History of Geneva
First noted as a Roman settlement in 58 B.C., Geneva quickly grew into an important trading town in the heart Europe during the Middle Ages. Due to its strategic locale, the city was a major target of conquest and changed hands several times before eventually establishing itself as an independent republic in 1535. Final independence was gained in 1602 when the people of Geneva repelled an attempted invasion by the Duke of Savoy.
Following the repeal of the Edict of Nants in the mid 1600’s, Geneva became a major refuge for persecuted Protestants from throughout the continent. Attracted by the teachings of John Calvin, John Knox and Theodore de Beze, Geneva’s refugee population exploded, garnering Geneva the title “Protestant Rome.” This period also brought the first waves of watchmakers, jewelers, and other artisans who would soon make Geneva famous the world over its craftsmanship.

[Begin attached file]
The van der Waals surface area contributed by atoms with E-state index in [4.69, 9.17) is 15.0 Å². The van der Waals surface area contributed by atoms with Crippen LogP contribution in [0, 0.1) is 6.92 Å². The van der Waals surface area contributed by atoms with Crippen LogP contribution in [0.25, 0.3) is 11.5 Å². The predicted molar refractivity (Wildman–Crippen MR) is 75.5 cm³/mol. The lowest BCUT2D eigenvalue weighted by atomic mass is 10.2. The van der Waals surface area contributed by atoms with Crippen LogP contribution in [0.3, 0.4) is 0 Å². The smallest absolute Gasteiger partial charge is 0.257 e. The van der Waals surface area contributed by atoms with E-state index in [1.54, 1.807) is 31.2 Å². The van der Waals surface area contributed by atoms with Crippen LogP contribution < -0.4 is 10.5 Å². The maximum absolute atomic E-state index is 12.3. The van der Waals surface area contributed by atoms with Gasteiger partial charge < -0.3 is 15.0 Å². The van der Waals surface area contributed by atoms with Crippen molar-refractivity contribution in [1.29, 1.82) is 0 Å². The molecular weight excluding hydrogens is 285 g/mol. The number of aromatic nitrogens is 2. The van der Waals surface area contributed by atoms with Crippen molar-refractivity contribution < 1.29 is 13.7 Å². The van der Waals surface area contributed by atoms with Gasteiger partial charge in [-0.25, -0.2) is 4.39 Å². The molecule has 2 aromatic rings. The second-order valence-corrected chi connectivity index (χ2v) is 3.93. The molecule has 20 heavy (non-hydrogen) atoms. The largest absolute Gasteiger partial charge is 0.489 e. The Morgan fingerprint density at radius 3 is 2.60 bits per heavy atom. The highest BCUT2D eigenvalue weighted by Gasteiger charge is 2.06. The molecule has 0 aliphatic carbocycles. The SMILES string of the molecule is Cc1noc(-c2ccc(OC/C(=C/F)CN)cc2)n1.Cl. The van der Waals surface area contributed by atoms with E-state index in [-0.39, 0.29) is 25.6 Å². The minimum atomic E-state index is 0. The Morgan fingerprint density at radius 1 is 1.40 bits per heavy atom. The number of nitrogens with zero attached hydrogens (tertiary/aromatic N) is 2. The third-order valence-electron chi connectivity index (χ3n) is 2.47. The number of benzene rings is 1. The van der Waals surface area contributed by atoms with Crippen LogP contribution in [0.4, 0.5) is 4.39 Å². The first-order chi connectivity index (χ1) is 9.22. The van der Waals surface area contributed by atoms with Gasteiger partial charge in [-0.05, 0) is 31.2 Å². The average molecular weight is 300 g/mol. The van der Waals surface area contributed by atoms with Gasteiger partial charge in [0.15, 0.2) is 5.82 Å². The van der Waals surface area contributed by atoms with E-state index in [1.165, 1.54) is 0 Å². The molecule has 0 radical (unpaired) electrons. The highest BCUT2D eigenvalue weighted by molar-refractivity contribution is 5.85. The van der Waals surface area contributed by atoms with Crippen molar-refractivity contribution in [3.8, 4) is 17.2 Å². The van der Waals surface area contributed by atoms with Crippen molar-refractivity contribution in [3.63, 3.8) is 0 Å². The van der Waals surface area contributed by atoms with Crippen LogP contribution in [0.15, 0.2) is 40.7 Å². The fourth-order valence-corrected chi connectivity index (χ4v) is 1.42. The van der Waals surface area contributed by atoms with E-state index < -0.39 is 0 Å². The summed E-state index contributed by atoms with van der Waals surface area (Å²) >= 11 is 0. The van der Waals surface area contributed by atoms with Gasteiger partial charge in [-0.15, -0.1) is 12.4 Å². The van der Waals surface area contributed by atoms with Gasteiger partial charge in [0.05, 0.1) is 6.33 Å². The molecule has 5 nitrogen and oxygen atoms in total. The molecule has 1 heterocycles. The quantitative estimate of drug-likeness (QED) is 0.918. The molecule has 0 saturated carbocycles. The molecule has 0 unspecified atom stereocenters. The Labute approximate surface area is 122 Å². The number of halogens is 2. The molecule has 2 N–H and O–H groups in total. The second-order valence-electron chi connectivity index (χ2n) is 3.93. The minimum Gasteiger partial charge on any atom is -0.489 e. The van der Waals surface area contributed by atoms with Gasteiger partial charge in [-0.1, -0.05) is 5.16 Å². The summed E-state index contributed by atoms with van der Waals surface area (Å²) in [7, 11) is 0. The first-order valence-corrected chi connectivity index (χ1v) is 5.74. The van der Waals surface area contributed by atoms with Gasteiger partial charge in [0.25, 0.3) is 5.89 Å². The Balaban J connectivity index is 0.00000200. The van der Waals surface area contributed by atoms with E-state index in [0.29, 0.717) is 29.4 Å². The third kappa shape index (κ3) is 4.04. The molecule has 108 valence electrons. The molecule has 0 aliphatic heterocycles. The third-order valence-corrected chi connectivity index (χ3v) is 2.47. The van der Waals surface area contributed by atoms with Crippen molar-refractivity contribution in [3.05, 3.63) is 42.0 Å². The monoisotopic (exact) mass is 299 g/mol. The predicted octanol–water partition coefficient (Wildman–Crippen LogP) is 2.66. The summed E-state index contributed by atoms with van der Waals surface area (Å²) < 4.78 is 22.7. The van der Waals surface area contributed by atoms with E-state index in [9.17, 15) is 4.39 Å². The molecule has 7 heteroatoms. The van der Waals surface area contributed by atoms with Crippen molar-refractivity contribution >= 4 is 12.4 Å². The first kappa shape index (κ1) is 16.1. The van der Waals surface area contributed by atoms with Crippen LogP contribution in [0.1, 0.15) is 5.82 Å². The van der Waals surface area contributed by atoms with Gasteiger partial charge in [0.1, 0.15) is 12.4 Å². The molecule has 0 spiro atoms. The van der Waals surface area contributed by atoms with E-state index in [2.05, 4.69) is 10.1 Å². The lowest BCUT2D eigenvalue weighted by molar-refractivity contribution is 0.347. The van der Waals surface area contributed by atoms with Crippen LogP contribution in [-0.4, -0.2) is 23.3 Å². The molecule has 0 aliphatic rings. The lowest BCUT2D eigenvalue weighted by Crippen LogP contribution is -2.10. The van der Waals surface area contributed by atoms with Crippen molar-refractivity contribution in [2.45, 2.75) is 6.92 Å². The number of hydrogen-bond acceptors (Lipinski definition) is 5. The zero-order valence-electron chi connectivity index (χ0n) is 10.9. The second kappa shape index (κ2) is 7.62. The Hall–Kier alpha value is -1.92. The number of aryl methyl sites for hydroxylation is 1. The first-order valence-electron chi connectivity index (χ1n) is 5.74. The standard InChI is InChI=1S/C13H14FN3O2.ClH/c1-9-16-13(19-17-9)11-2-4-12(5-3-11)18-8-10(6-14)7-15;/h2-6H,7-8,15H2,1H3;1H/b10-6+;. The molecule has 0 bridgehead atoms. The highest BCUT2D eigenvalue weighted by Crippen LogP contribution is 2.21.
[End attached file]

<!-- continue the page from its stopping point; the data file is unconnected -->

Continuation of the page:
Throughout the following centuries, Geneva attracted many rich aristocrats who established grand estates around the city. Voltaire, Jean-Jacques Rousseau and other philosophers and artists soon followed, further adding to the refinement of the city
On September 12, 1814 Geneva joined the Confederation of Switzerland and quickly grew as a banking hub and a leader of the industrial revolution in Europe.
Toward the end of the century, in 1864, Henry Dunant founded the Red Cross laying the groundwork for the modern conception of the city as an international hub and champion of human rights. The first convening of the League of Nations took place in 1920, followed by the opening of the European Headquarters of the United Nations in 1946.
Geneva today is a product of the best of its history, drawing on its many cultural influences and providing a refuge of peace that serves as a model for the rest of the world.